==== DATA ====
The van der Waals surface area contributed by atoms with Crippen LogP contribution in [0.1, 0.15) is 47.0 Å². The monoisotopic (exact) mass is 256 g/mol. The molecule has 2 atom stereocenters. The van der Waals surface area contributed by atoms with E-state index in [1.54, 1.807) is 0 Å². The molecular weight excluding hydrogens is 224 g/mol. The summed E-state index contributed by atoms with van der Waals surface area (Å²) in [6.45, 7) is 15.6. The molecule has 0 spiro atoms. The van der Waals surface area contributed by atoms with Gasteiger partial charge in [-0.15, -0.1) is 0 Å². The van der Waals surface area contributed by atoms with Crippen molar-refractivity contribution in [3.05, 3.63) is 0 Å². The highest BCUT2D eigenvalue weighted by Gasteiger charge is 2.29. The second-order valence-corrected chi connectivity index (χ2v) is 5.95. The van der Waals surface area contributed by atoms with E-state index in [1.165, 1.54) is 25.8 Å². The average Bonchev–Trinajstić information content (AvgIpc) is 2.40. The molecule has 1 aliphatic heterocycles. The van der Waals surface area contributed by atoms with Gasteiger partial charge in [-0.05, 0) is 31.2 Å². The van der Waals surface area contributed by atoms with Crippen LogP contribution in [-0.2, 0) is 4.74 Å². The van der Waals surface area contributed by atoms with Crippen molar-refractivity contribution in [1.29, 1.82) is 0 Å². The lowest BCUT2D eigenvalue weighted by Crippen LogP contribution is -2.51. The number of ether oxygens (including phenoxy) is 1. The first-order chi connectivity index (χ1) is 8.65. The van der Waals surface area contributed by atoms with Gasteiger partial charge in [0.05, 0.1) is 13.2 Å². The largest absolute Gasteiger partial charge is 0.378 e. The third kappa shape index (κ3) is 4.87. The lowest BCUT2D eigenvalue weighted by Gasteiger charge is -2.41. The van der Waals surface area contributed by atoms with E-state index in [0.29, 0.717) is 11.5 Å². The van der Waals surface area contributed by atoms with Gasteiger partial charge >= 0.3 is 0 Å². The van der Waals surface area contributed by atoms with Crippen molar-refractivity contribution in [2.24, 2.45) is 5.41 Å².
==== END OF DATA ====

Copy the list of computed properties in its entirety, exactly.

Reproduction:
The van der Waals surface area contributed by atoms with Crippen LogP contribution in [0.1, 0.15) is 47.0 Å². The monoisotopic (exact) mass is 256 g/mol. The molecule has 2 atom stereocenters. The van der Waals surface area contributed by atoms with E-state index in [1.54, 1.807) is 0 Å². The molecular weight excluding hydrogens is 224 g/mol. The summed E-state index contributed by atoms with van der Waals surface area (Å²) in [6.45, 7) is 15.6. The molecule has 0 spiro atoms. The van der Waals surface area contributed by atoms with Gasteiger partial charge in [-0.15, -0.1) is 0 Å². The van der Waals surface area contributed by atoms with Crippen molar-refractivity contribution in [3.05, 3.63) is 0 Å². The highest BCUT2D eigenvalue weighted by Gasteiger charge is 2.29. The second-order valence-corrected chi connectivity index (χ2v) is 5.95. The van der Waals surface area contributed by atoms with E-state index in [1.165, 1.54) is 25.8 Å². The average Bonchev–Trinajstić information content (AvgIpc) is 2.40. The molecule has 1 aliphatic heterocycles. The van der Waals surface area contributed by atoms with Gasteiger partial charge in [-0.05, 0) is 31.2 Å². The van der Waals surface area contributed by atoms with Crippen LogP contribution in [-0.2, 0) is 4.74 Å². The van der Waals surface area contributed by atoms with Crippen molar-refractivity contribution in [1.29, 1.82) is 0 Å². The lowest BCUT2D eigenvalue weighted by Crippen LogP contribution is -2.51. The number of ether oxygens (including phenoxy) is 1. The first-order chi connectivity index (χ1) is 8.65. The van der Waals surface area contributed by atoms with Gasteiger partial charge in [0.05, 0.1) is 13.2 Å². The largest absolute Gasteiger partial charge is 0.378 e. The third kappa shape index (κ3) is 4.87. The lowest BCUT2D eigenvalue weighted by Gasteiger charge is -2.41. The van der Waals surface area contributed by atoms with E-state index in [0.29, 0.717) is 11.5 Å². The van der Waals surface area contributed by atoms with Gasteiger partial charge >= 0.3 is 0 Å². The van der Waals surface area contributed by atoms with Crippen molar-refractivity contribution in [2.24, 2.45) is 5.41 Å².